In my experience, anytime someone whines about “bias” without offering evidence of it, what they really mean is, “This stuff isn’t exactly the way I, personally, want it to be.” Sadly, their own personal wishes — whatever they may be — are irrelevant. History is history … period! … and to bend it to suit one’s personal whim, makes it something other than history.

In any event, if anyone in Texas — or any other state — is concerned that his/her child may not get a “balanced” view of Christianity, the solution is rather obvious … teach it to your kids yourself, or in Sunday school. Forcing public school teachers to mouth the platitudes and dogmas you — personally — hold dear is not the solution. Unless, of course, your goal is to control other people’s kids rather than just your own. This is, in fact, precisely what Mr Rives and the rest of the furiously sanctimonious Neocrusaders want; he said so, himself:

“If you can control or influence our education system, you can start taking over the minds of the young people,” Mr. Rives said.

Thank you, Mr Rives, for confessing to your own game. It is to control people. I can’t possibly have asked for any more clear of an admission on your part.

Photo credit: Wikimedia Commons.

Tags: , , , , , , , , , , , , , , , , , , , , , , , , , , ,

Comments 2 Comments »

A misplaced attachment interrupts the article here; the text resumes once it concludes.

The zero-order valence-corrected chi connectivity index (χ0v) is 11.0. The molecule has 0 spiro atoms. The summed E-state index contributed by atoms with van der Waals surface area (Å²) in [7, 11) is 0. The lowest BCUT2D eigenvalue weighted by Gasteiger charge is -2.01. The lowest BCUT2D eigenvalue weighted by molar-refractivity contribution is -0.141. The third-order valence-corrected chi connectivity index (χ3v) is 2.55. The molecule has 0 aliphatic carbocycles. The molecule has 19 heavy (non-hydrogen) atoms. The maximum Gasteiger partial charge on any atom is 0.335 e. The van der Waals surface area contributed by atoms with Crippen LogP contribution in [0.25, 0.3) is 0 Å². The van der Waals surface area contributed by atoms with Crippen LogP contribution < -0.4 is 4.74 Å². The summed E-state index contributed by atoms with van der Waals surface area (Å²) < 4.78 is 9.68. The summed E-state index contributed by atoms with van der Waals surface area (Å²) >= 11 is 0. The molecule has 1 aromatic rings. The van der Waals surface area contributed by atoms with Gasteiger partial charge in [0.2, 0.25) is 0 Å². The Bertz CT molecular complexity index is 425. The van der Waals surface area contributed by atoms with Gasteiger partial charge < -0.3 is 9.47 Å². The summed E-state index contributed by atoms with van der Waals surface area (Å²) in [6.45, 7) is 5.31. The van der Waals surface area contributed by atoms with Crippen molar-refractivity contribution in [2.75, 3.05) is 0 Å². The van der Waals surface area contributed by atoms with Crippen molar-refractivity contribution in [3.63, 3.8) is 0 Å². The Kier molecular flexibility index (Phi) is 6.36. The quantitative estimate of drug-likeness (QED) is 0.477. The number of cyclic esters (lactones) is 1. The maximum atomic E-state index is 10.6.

To date I’ve blogged not once, but twice, about creationists’ efforts to get their religion into public-school science classrooms in Texas. Well, the state’s Board of Education finally voted, and in an equivocating manner typical of bureaucrats and politicians, came up with a compromise decision that satisfies no one, which will not appreciably help students understand the evolution model, which will allow religionist teachers to keep presenting the evolution model as bogus and creationism as sound, and which leaves open the possibility of future interference and agitation by creationist religionazis. CNN reports:

Dueling theories of how the universe was created got a split decision Friday night from the Texas Board of Education, which required examination of “all sides of scientific evidence” in new science standards, but rejected language requiring teachers to teach the “strengths and weaknesses” of scientific theories. …